DISCUSSION

The undersigned notes at the onset of this discussion that the parties have already litigated the issue concerning what restrictions are placed on the District when it assigns an overload. Arbitrator Burns concluded the District has the right to assign reasonable overtime. The undersigned concurs in that conclusion. While the grievant did testify that this action placed an undue burden on him and impacted on the quality of education received by his students, as the District pointed out, balancing such an impact with other needs of the students is a reasonable consideration the District can make. Herein the District concluded programing needs of the students were more important and the undersigned concludes the District's conclusion was not unreasonable.

The undersigned also finds Article IV, Section G., paragraph 8, is ambiguous. While on its face it may seem clear, a teacher such as the grievant shall have twenty-two (22) contact hours per week, Article IV, Section G., paragraph 9, is poorly written and states a full time schedule is based upon a classroom assignment of 22-25 hours per week in their area..., and shall be for a 38-week duration. This provision can be interpreted to mean that a classroom assignment can vary during a thirty-eight (38) week duration. The undersigned also notes there is no provision in the parties' collective bargaining agreement which specifies what occurs when during a one (1) week period the hours per week as defined in Article IV, Section G., paragraph 8, is exceeded or, for that matter, is not met.

At the onset of the hearing the Union argued that evidence concerning what actions the District took when hours assigned to an employe did not meet the established hours identified in Article IV, Section G., paragraph 8, should be excluded from the hearing as such evidence was not relevant to the grievance filed herein. The Union pointed out that the grievance was limited to the assignment of hours over the grievant's twenty-two (22) hours and the District's failure to make overload payments during the timeframe the grievant has an assignment greater than twenty-two (22) hours per week. However, the record demonstrates that the complained of action the District took was one of averaging the grievant's workload over an eighteen (18) week period. Further, that the parties have a practice whereby when an employe works less than their established hours the District continues to pay the employe a full salary. The undersigned finds these matters to be relevant to the instant issue. Further, the District's claim that it has had a practice of averaging hours since at least 1981 and that the Union was aware of this practice is supported by the record. Here, the undersigned notes, even when the Union has actively sought a waiver concerning an overload assignment, such assignments have involved averaging an employe's weekly hours over an eighteen (18) week period.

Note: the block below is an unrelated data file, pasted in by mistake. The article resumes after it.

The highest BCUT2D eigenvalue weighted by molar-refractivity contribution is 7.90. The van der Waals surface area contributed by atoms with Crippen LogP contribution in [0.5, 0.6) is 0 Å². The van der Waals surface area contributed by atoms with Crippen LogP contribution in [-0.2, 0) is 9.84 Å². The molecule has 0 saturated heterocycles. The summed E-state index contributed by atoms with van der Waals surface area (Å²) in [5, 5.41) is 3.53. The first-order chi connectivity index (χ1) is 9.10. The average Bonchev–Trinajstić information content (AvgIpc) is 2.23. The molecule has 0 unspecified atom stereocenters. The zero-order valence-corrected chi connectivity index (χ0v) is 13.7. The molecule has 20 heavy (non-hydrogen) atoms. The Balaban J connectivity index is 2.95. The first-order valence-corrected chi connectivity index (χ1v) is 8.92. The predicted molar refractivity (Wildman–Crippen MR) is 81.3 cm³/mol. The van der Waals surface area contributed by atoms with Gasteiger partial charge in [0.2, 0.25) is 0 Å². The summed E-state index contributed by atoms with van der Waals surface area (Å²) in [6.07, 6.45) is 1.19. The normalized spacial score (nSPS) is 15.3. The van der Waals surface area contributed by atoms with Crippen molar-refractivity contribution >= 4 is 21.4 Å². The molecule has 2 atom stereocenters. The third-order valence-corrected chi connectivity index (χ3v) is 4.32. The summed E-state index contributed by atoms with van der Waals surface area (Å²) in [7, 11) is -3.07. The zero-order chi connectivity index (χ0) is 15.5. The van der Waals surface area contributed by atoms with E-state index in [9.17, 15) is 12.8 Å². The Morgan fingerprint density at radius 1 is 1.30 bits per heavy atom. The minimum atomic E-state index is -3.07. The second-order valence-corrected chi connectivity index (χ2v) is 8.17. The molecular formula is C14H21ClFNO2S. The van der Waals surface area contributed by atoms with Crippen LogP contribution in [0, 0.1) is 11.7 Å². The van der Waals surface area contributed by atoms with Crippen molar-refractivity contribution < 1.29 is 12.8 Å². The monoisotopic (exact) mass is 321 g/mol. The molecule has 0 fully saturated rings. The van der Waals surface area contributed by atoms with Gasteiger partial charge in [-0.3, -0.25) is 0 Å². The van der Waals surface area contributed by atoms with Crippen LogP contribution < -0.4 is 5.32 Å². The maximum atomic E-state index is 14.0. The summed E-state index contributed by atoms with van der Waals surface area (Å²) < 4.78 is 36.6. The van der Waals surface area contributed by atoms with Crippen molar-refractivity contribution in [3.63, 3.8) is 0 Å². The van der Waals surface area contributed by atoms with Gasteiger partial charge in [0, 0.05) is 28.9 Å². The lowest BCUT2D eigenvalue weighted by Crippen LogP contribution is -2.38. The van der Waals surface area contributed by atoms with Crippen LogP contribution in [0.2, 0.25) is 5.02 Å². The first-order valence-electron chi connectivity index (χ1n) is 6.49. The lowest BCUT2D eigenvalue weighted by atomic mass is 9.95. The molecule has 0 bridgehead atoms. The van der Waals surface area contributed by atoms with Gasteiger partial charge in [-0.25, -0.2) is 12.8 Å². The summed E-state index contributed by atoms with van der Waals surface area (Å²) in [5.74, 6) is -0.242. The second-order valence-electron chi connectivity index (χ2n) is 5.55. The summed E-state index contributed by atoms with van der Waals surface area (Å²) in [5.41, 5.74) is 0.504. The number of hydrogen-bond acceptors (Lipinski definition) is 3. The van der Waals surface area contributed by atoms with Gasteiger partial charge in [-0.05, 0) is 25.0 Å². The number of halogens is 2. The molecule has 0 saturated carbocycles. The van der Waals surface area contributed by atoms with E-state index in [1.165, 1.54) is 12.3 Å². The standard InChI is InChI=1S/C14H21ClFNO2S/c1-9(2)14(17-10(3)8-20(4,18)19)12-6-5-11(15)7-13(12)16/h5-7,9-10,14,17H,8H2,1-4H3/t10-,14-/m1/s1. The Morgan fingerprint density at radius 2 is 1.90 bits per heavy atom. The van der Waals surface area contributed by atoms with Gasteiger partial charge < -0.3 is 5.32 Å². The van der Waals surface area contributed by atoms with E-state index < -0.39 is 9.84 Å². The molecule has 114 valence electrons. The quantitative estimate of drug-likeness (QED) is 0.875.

The undersigned finds the evidence submitted by the Union supports the District's claim that not only was the Union aware of averaging of overload hours over an eighteen (18) week period, the Union agreed with the averaging when it actively sought a specific waiver for an employe. Had such examples been limited to just one or two occasions the Union could argue it was unaware of the District's actions, or, one or two occasions does not establish a binding practice. However, it is clear to the undersigned that the District has been averaging overload assignments since at least 1981. Further, the Union has been aware of this. Based upon the above and foregoing, and the arguments, evidence and testimony presented, the undersigned therefore concludes that the actions taken by the District in the instant matter did not violate the parties' collective bargaining agreement. The grievance is therefore denied.

AWARD

The District did not violate the collective bargaining agreement when it assigned the grievant more than twenty-two (22) contact hours during the first nine (9) weeks of the Spring of 1991 school year and did not pay the grievant overload pay.

Dated at Madison, Wisconsin this 26th day of February, 1993.

By Edmond J. Bielarczyk, Jr. /s/

Edmond J. Bielarczyk, Jr., Arbitrator

1. Wisconsin Indianhead VTAE District, Case 44, No. 41992, MA-6576.